During the new DC Comics Universe series "Flashpoint," in which a time-traveling supervillain alters the past to warp the present, Life's Little Mysteries presents a 10-part series that examines what would happen if a major event in the history of the universe had gone just slightly different.
Part 6: What if ... the moon had never formed?
Life would be: Migratory and on shorter day-night cycles, if existent at all. Huge tides generated by the moon – which orbited much closer to Earth when it formed – washed the chemical building blocks for life from land into the oceans and helped "stir up the primordial soup," said Neil Comins, a professor of physics at the University of Maine.
The moon's gravity has helped slow Earth's rotation from an initial six-hour day to our current 24-hour day, while also stabilizing the tilt of our planet's axis, and thereby moderating the seasons. Life forms on a moonless Earth would therefore have different patterns of activity per the short days and nights, Comins told Life's Little Mysteries. These creatures might need to migrate more frequently to cope with extreme climate swings as well.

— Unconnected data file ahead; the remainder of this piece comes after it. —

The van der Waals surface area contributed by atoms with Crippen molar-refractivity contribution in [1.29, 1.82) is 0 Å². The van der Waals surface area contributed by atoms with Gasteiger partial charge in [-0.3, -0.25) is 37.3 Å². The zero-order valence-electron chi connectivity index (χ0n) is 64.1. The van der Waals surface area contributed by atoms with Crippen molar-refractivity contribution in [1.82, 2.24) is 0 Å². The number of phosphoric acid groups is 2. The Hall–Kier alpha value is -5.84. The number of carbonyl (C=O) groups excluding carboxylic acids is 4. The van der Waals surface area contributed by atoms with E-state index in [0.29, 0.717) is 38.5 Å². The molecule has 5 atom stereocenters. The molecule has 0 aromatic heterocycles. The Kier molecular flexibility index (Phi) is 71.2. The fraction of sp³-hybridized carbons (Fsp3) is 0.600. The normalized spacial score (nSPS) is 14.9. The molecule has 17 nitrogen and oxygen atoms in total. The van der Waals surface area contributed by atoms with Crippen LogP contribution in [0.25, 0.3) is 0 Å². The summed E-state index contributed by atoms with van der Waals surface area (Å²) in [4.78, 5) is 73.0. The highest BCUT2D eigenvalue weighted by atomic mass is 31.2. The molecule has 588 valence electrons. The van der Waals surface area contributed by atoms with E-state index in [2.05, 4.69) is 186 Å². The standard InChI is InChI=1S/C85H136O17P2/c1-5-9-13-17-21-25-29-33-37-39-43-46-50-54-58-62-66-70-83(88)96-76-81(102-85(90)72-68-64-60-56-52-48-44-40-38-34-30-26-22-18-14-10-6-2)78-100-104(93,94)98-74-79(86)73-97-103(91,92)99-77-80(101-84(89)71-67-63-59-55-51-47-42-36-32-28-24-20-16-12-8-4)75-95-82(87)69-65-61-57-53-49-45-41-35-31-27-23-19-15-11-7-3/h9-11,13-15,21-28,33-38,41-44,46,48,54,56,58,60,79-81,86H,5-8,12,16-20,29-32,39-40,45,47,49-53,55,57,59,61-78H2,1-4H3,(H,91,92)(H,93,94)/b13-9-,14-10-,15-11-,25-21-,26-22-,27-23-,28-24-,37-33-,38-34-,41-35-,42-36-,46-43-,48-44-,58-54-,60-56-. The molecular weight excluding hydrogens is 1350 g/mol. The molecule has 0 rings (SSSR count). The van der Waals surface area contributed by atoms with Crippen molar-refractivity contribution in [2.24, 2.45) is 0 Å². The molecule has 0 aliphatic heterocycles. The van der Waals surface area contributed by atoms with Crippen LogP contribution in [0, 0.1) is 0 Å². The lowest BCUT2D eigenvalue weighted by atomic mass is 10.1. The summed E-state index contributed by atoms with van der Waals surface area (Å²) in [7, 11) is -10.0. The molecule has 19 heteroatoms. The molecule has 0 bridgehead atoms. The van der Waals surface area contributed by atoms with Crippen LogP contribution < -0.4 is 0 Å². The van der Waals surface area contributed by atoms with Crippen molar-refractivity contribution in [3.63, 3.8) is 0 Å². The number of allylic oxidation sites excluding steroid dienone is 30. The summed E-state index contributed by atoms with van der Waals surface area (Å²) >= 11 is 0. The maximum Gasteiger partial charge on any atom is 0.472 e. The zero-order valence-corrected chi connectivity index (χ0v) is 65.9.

The absence of the moon would affect life in less profound ways, too: No moon might mean no space race, which probably means no Tempur-Pedic mattresses or freeze-dried ice cream.
Previously: What would life be like if the first animals to crawl out of the sea had six legs instead of four .
Next: What would life be like if Earth were twice as big?
- How the Full Moon Makes Scorpions Glow in the Dark
- The 'Supermoon' Did Not Trigger the Japanese Quake and Tsunami
- How the Moon Got There
Head to Newsarama.com for complete Flashpoint coverage.